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Put Yourself in His Place   By: (1814-1884)

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By Charles Reade

"I will frame a work of fiction upon notorious fact, so that anybody shall think he can do the same; shall labor and toil attempting the same, and fail such is the power of sequence and connection in writing." HORACE: Art of Poetry.


Hillsborough and its outlying suburbs make bricks by the million, spin and weave both wool and cotton, forge in steel from the finest needle up to a ship's armor, and so add considerably to the kingdom's wealth.

But industry so vast, working by steam on a limited space, has been fatal to beauty: Hillsborough, though built on one of the loveliest sites in England, is perhaps the most hideous town in creation. All ups and down and back slums. Not one of its wriggling, broken backed streets has handsome shops in an unbroken row. Houses seem to have battled in the air, and stuck wherever they tumbled down dead out of the melee. But worst of all, the city is pockmarked with public houses, and bristles with high round chimneys. These are not confined to a locality, but stuck all over the place like cloves in an orange. They defy the law, and belch forth massy volumes of black smoke, that hang like acres of crape over the place, and veil the sun and the blue sky even in the brightest day. But in a fog why, the air of Hillsborough looks a thing to plow, if you want a dirty job.

More than one crystal stream runs sparkling down the valleys, and enters the town; but they soon get defiled, and creep through it heavily charged with dyes, clogged with putridity, and bubbling with poisonous gases, till at last they turn to mere ink, stink, and malaria, and people the churchyards as they crawl.

This infernal city, whose water is blacking, and whose air is coal, lies in a basin of delight and beauty: noble slopes, broad valleys, watered by rivers and brooks of singular beauty, and fringed by fair woods in places; and, eastward, the hills rise into mountains, and amongst them towers Cairnhope, striped with silver rills, and violet in the setting sun.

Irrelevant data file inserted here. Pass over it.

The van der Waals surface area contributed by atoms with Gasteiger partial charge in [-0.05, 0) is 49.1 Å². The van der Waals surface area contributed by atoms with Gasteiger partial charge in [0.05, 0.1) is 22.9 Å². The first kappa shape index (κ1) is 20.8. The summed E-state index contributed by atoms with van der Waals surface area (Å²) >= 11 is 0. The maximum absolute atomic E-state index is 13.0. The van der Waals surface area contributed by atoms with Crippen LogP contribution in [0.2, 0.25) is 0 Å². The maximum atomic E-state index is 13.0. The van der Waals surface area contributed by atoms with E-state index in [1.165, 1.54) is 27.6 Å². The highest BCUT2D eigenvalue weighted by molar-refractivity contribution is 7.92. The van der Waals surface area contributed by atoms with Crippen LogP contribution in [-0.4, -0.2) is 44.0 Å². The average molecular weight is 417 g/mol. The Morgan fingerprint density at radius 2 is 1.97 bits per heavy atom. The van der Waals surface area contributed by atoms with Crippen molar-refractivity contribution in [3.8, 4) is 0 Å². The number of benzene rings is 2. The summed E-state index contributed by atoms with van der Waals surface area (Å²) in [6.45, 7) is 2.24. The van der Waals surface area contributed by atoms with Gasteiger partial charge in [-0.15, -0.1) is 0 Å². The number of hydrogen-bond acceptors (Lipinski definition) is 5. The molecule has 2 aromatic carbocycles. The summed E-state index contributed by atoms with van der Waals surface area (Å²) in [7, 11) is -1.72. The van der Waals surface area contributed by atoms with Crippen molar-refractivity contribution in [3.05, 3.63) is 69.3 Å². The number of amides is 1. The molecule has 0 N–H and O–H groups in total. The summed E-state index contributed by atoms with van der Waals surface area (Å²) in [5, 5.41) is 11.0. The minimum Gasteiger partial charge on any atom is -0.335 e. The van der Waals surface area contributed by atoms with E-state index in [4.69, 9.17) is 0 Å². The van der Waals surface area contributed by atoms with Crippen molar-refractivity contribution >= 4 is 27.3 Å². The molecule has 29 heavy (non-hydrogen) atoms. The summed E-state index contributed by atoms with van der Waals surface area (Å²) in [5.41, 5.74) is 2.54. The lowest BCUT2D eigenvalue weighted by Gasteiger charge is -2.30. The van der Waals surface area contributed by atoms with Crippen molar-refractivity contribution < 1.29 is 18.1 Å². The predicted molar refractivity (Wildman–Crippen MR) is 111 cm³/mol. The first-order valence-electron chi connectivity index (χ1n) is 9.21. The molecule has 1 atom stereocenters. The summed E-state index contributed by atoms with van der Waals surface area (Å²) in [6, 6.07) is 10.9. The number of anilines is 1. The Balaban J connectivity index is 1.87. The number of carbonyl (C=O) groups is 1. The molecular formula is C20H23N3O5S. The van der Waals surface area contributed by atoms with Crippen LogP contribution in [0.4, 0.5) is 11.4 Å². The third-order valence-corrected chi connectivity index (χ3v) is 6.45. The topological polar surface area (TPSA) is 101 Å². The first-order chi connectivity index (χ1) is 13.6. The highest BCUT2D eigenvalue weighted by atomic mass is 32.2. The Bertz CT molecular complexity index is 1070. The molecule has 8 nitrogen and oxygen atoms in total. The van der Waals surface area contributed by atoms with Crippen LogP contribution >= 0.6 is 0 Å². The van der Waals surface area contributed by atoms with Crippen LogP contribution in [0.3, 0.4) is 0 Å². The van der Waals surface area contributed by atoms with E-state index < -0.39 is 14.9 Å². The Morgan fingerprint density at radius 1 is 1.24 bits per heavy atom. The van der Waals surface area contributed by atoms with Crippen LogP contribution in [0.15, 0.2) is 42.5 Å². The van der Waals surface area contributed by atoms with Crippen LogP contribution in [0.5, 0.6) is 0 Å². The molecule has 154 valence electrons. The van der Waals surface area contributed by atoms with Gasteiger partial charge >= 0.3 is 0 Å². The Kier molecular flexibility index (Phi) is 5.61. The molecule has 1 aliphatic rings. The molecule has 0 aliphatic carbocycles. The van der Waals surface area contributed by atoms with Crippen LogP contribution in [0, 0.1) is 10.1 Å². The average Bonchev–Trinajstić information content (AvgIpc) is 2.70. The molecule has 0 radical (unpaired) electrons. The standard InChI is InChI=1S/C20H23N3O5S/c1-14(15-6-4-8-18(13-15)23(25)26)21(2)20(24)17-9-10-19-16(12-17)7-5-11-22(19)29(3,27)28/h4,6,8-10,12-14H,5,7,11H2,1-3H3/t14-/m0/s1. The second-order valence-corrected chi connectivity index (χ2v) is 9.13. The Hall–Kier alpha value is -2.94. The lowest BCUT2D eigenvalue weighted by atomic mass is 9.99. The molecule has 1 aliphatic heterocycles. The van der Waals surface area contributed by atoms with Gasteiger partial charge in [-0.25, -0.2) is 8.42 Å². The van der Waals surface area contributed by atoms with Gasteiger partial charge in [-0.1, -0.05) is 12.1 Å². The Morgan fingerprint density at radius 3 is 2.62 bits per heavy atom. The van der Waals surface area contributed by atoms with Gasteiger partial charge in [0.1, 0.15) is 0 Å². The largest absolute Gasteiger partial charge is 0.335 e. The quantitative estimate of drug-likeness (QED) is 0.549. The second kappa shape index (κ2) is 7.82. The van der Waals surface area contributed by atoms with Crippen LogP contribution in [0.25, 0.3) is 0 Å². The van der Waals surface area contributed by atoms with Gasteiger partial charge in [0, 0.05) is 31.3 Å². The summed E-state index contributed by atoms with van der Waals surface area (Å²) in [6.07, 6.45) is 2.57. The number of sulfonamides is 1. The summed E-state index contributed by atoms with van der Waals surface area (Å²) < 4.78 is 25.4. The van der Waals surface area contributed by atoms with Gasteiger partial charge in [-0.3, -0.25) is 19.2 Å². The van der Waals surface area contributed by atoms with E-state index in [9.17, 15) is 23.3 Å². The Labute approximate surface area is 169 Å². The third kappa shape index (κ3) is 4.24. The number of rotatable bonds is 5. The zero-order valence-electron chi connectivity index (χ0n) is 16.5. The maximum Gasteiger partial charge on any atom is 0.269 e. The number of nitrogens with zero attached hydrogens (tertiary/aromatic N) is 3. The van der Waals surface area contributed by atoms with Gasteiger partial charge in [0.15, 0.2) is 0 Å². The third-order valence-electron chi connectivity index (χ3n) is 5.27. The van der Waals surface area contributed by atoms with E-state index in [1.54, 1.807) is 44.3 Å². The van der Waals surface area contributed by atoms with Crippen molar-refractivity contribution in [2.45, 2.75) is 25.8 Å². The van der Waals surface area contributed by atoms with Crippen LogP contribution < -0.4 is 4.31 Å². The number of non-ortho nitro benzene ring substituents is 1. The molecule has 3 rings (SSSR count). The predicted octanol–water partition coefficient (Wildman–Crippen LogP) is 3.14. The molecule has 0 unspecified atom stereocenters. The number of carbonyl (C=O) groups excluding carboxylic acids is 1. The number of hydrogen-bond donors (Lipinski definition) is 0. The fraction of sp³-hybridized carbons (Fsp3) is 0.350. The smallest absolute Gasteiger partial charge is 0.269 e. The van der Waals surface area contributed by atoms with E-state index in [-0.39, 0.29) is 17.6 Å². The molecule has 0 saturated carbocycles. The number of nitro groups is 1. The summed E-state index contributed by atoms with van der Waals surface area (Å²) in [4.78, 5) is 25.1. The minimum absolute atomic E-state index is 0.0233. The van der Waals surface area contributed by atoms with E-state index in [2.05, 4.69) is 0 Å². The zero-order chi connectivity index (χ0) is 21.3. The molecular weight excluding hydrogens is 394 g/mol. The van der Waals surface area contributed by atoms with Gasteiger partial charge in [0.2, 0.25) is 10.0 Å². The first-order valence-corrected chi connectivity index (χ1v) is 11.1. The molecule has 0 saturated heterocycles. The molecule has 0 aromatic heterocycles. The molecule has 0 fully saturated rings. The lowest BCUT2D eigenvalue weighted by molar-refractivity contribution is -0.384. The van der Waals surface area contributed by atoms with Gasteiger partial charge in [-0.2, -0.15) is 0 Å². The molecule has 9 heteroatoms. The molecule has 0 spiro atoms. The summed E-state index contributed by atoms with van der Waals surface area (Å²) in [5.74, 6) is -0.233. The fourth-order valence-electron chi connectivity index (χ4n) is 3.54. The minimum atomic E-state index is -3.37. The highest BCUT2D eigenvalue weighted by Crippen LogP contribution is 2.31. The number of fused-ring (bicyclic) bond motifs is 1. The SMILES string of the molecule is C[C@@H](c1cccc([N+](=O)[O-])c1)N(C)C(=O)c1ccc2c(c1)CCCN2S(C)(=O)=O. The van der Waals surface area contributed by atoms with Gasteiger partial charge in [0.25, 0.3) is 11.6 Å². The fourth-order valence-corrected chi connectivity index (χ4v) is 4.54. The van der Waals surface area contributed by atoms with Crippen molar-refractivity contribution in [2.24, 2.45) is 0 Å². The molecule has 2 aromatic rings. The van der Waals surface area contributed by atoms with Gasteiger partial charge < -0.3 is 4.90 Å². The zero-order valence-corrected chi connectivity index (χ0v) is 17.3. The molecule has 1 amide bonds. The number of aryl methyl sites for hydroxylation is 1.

Cairnhope is a forked mountain, with a bosom of purple heather and a craggy head. Between its forks stood, at the period of my story, a great curiosity; which merits description on its own account, and also as the scene of curious incidents to come.

It was a deserted church. The walls were pierced with arrow slits, through which the original worshipers had sent many a deadly shaft in defense of their women and cattle, collected within the sacred edifice at the first news of marauders coming.

Built up among the heathery hills in times of war and trouble, it had outlived its uses. Its people had long ago gone down into the fruitful valley, and raised another church in their midst, and left this old house of God alone, and silent as the tombs of their forefathers that lay around it.

It was no ruin, though on the road to decay. One of the side walls was much lower than the other, and the roof had two great waves, and was heavily clothed, in natural patterns, with velvet moss, and sprinkled all over with bright amber lichen: a few tiles had slipped off in two places, and showed the rafters brown with time and weather: but the structure was solid and sound; the fallen tiles lay undisturbed beneath the eaves; not a brick, not a beam, not a gravestone had been stolen, not even to build the new church: of the diamond panes full half remained; the stone font was still in its place, with its Gothic cover, richly carved; and four brasses reposed in the chancel, one of them loose in its bed.

What had caused the church to be deserted had kept it from being desecrated; it was clean out of the way. No gypsy, nor vagrant, ever slept there, and even the boys of the village kept their distance. Nothing would have pleased them better than to break the sacred windows time had spared, and defile the graves of their forefathers with pitch farthing and other arts; but it was three miles off, and there was a lion in the way: they must pass in sight of Squire Raby's house; and, whenever they had tried it, he and his groom had followed them on swift horses that could jump as well as gallop, had caught them in the churchyard, and lashed them heartily; and the same night notice to quit had been given to their parents, who were all Mr... Continue reading book >>

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